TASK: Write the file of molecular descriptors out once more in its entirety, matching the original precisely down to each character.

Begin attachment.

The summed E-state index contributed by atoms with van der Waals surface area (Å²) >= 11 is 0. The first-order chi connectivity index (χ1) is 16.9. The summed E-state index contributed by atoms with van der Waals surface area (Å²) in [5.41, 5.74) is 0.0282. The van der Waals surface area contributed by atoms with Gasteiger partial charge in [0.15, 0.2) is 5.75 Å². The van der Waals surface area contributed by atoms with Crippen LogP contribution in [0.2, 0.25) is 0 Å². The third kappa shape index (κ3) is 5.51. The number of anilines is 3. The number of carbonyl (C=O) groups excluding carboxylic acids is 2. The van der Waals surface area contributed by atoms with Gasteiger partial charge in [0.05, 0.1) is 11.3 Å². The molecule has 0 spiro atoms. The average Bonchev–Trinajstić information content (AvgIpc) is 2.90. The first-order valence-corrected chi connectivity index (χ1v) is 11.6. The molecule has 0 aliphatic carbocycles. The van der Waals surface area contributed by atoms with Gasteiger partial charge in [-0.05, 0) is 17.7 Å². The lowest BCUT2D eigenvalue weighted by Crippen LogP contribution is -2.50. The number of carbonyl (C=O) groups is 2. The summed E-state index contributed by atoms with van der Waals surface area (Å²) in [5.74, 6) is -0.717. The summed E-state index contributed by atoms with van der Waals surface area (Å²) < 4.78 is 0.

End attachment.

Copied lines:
The summed E-state index contributed by atoms with van der Waals surface area (Å²) >= 11 is 0. The first-order chi connectivity index (χ1) is 16.9. The summed E-state index contributed by atoms with van der Waals surface area (Å²) in [5.41, 5.74) is 0.0282. The van der Waals surface area contributed by atoms with Gasteiger partial charge in [0.15, 0.2) is 5.75 Å². The van der Waals surface area contributed by atoms with Crippen LogP contribution in [0.2, 0.25) is 0 Å². The third kappa shape index (κ3) is 5.51. The number of anilines is 3. The number of carbonyl (C=O) groups excluding carboxylic acids is 2. The van der Waals surface area contributed by atoms with Gasteiger partial charge in [0.05, 0.1) is 11.3 Å². The molecule has 0 spiro atoms. The average Bonchev–Trinajstić information content (AvgIpc) is 2.90. The first-order valence-corrected chi connectivity index (χ1v) is 11.6. The molecule has 0 aliphatic carbocycles. The van der Waals surface area contributed by atoms with Gasteiger partial charge in [-0.05, 0) is 17.7 Å². The lowest BCUT2D eigenvalue weighted by Crippen LogP contribution is -2.50. The number of carbonyl (C=O) groups is 2. The summed E-state index contributed by atoms with van der Waals surface area (Å²) in [5.74, 6) is -0.717. The summed E-state index contributed by atoms with van der Waals surface area (Å²) < 4.78 is 0.